Can I Continue Eating Meat?
At the beginning of 2017, I wrote a blog post, asking the question “Should I eat meat?”. The motivation for this question came from a desire to seek moral congruity, meaning that I felt my actions as a human were not aligned with my sense of morality. I don’t like the idea of inflicting pain upon a living creature, I’d hate to see my dog in pain, yet I’m happy for other living creatures to be killed, simply to provide my food. It’s clear to see the contradiction here.
More recently, I’ve come across the psychological term ‘cognitive dissonance’, which refers to the ability of people to hold two or more conflicting opinions. In my case, I hold the opinion that inflicting pain on animals is wrong, whilst holding another opinion that killing animals, to eat meat, is absolutely fine. There’s clearly conflicts between these two positions, but humans also naturally seek to reduce cognitive dissonance by reconciling any conflicts, therefore closing the gap between them.
The origins of these thoughts and feelings co-incided with a trip to India at Christmas, which gave me the opportunity to seek out a fisherman and spend a morning on the sea, catching fish. The
travelogue post that I wrote about my experiences and feelings around catching, killing and cooking those fish makes a great read – Should I eat meat? Part one – Fishing.
Fifty Shades of Grey.
Over time, I have realised that the question wasn’t very good. To begin with, the word ‘should’ is awful and needs to be banned. It indicates duty or obligation, which is not why I’m doing this, it’s a desire to explore feelings around morality and to seek a decision, not an obligation. My question also requests a binary answer, a yes/no outcome, but the outcome might sit in the grey areas of living, between black and white, stark opinions, which people seem most comfortable trying to (unsuccessfully) attain. Unfortunately for these people, life consists almost entirely of grey areas, there are very little absolutes and coming to terms with these multitudinous grey areas is far more conducive to happiness than seeking absolute yes/no answers.
This grey area was raised by Dr Harley Pope in the idea of absolutes and relatives, which I felt was highly applicable to veganism. Adopting a diet with an absolute stance of zero harm to living creatures is extraordinarily difficult. Commercial horticulture, which is the growing of fruit and veg, kills lots of animals. Your carrots may have contributed to the death of voles, mice and all sorts of small organisms. This is because most fields are ploughed, and ploughing kills creatures that live in, or on top of the soil. Therefore, most vegans can’t make an absolute claim that their food hasn’t resulted in the death of some living creatures. The only way to ensure that no animals are killed, is to grow your own food, or to buy zero-tillage crops, which limits your food shopping choices even further.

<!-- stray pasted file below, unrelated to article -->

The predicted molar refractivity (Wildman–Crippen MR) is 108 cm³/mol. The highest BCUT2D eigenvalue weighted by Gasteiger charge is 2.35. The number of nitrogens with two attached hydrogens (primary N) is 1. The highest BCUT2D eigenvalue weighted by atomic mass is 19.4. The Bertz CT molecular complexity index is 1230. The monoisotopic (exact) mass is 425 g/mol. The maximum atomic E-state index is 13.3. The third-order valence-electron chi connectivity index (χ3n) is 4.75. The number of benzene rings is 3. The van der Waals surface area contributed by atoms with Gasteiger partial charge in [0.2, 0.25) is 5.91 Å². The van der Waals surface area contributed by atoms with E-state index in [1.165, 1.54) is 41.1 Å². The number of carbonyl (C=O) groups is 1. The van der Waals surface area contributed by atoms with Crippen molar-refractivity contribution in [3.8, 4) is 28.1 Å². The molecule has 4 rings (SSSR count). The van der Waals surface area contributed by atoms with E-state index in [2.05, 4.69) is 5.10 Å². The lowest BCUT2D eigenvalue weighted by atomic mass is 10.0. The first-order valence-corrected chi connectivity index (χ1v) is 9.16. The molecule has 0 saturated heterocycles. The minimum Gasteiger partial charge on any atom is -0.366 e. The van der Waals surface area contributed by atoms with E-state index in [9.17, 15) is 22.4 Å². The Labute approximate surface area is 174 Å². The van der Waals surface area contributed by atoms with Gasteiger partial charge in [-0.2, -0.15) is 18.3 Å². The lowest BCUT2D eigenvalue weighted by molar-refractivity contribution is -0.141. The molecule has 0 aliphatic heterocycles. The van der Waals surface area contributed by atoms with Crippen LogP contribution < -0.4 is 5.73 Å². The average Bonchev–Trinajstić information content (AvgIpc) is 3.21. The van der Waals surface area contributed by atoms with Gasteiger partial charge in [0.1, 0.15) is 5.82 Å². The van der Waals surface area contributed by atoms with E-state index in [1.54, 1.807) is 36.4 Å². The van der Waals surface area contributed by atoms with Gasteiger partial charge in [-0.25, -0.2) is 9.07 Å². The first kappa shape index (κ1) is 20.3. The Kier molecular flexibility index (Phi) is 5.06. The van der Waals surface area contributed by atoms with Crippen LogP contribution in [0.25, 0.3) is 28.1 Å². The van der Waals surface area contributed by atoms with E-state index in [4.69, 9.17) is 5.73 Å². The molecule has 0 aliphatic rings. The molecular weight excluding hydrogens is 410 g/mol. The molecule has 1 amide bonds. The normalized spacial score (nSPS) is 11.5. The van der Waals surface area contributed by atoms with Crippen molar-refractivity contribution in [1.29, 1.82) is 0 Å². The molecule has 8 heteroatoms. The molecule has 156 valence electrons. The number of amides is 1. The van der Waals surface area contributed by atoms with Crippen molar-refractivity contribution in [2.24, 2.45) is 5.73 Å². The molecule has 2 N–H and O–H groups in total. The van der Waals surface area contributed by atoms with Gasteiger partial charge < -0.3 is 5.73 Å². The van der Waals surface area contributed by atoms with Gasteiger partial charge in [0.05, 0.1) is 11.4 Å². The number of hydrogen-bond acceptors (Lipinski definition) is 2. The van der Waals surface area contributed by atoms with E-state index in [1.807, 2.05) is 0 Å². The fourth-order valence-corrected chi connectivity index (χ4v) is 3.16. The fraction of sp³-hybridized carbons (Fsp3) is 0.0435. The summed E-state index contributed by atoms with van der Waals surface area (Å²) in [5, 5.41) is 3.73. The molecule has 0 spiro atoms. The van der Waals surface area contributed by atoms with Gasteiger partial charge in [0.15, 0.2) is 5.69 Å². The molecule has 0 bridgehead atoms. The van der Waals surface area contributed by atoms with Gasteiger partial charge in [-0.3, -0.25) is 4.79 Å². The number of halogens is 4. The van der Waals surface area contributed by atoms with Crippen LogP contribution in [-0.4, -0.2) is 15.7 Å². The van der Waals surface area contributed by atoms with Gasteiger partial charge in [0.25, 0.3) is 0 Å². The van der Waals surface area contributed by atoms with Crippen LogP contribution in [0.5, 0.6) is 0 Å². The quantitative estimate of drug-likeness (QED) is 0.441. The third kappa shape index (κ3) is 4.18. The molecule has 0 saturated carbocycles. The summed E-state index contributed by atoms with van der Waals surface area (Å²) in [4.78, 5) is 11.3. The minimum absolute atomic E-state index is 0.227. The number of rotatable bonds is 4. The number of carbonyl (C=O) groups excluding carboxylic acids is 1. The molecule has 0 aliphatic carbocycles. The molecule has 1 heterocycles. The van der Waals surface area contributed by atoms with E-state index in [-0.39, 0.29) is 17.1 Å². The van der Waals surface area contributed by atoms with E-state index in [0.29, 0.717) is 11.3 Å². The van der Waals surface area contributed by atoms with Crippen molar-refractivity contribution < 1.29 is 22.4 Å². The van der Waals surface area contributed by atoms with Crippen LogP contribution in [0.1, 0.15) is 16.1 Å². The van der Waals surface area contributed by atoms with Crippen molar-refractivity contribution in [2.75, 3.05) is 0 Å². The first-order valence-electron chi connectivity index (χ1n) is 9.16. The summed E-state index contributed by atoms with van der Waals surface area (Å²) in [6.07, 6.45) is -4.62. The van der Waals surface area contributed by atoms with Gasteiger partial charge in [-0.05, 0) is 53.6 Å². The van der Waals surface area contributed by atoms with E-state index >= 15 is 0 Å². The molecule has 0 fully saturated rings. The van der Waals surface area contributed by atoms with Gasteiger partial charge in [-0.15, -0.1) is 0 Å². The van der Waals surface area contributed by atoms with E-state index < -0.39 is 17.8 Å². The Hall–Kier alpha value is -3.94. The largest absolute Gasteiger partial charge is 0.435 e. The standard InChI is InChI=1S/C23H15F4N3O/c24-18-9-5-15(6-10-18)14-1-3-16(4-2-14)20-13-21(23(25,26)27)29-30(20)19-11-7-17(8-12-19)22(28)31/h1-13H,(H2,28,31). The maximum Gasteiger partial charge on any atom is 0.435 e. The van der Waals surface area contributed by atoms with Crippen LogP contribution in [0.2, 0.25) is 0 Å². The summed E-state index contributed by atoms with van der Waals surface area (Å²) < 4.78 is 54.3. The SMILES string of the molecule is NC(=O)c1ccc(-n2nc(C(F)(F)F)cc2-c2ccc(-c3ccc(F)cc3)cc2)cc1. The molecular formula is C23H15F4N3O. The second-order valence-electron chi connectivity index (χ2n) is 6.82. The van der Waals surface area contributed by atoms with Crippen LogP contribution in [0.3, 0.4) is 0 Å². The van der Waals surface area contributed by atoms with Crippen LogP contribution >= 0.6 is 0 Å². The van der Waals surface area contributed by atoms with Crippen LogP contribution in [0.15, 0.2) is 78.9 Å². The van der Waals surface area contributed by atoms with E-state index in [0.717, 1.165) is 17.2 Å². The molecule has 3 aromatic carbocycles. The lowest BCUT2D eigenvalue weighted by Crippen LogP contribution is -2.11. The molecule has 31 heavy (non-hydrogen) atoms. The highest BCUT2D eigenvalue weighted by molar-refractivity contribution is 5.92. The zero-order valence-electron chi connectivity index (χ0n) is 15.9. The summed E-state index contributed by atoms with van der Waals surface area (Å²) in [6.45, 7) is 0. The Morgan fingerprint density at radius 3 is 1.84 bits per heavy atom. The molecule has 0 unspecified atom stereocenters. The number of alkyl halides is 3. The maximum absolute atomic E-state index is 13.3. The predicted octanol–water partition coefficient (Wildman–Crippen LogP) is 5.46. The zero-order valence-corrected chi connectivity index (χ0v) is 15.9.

Therefore, I feel this topic is about exploring the relative nature of meat consumption. At one end of the scale there is veganism, which is largely death free. At the opposite end of the dietary scale, there is the eat-meat-three-times-a-day carnivorous diet, with many other dietary options in between, such as vegetarian, pescatarian, flexitarian and climatarian.
If inflicting pain on an animal somehow is given, regardless of how I eat, it makes the question of eating meat a more complicated one. Whereas a carrot potentially contributes to the death of an animal, eating a chicken absolutely requires the death of an animal. This raises the question of intention, whether I intend to cause harm or not. If my intention is not to cause harm, then carrots are OK, because I don’t intend harm to any creatures, but understand it’s difficult to utterly eradicate it from their production. If I choose to eat a rabbit, I have the intention of a creature being raised and slaughtered simply to meet that end, therefore I do intend harm.
As I philosophise this, I feel the only consistent moral outcome is to stop eating meat. My self-will doesn’t want that, it still wants the option to eat meat occasionally. Clearly, this is a contradiction, which goes back to cognitive dissonance, or maybe it’s simply fear, a fear of bucking my life story of 39 years, which is “I eat meat”. As if a change of diet is absolute and can never change, which goes back to the beginning of this post, the myth that choices in life are absolute. I can become vegan and if I don’t like it, I can eat meat again, that’s OK and anyone who says otherwise is an idiot. It’s only through the richness of these experiences and the knowledge that trying different ways of being can bring, that I will ever be able to decide which diet really works for me.
Field To Fork.
Through all of this, it’s just three weeks until I am travelling to a farm in Kent to slaughter and prepare chicken, rabbits and ducks. To be frank, I find this proposition very scary, it fills me with fear. Getting my hands dirty and despatching these creatures seems like a fantastically scary proposition, but I’ve been eating meat for 39 years, simply having someone else do this dirty work for me. I have been responsible for the slaughter of hundreds of animals, so it only seems right that I experience what that means, first hand, before I make further decisions about it.
If you’d like to find out more, have a look at my post about the day, which I’m calling Field to Fork. This is not for profit, I make no money by organising this, it’s happening because I wanted to experience this part of the food chain and felt that others might benefit if I made it available to them.